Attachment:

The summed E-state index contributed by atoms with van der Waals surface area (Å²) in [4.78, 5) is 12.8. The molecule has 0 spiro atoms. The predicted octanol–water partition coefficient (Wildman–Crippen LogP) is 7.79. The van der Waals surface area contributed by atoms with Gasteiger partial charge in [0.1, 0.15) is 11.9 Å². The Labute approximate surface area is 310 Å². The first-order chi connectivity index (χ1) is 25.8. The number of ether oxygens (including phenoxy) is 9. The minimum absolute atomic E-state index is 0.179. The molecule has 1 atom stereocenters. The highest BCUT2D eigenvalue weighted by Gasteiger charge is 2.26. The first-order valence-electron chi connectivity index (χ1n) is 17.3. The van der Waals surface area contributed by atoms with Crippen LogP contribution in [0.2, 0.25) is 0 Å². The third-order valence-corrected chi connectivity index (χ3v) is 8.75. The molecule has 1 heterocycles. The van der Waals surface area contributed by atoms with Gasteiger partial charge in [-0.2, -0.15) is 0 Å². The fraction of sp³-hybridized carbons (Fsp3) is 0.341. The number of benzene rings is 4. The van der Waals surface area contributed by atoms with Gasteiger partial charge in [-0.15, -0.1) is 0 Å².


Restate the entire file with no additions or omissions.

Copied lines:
The summed E-state index contributed by atoms with van der Waals surface area (Å²) in [4.78, 5) is 12.8. The molecule has 0 spiro atoms. The predicted octanol–water partition coefficient (Wildman–Crippen LogP) is 7.79. The van der Waals surface area contributed by atoms with Gasteiger partial charge in [0.1, 0.15) is 11.9 Å². The Labute approximate surface area is 310 Å². The first-order chi connectivity index (χ1) is 25.8. The number of ether oxygens (including phenoxy) is 9. The minimum absolute atomic E-state index is 0.179. The molecule has 1 atom stereocenters. The highest BCUT2D eigenvalue weighted by Gasteiger charge is 2.26. The first-order valence-electron chi connectivity index (χ1n) is 17.3. The van der Waals surface area contributed by atoms with Crippen LogP contribution in [0.2, 0.25) is 0 Å². The third-order valence-corrected chi connectivity index (χ3v) is 8.75. The molecule has 1 heterocycles. The van der Waals surface area contributed by atoms with Gasteiger partial charge in [-0.2, -0.15) is 0 Å². The fraction of sp³-hybridized carbons (Fsp3) is 0.341. The number of benzene rings is 4. The van der Waals surface area contributed by atoms with Gasteiger partial charge in [-0.15, -0.1) is 0 Å².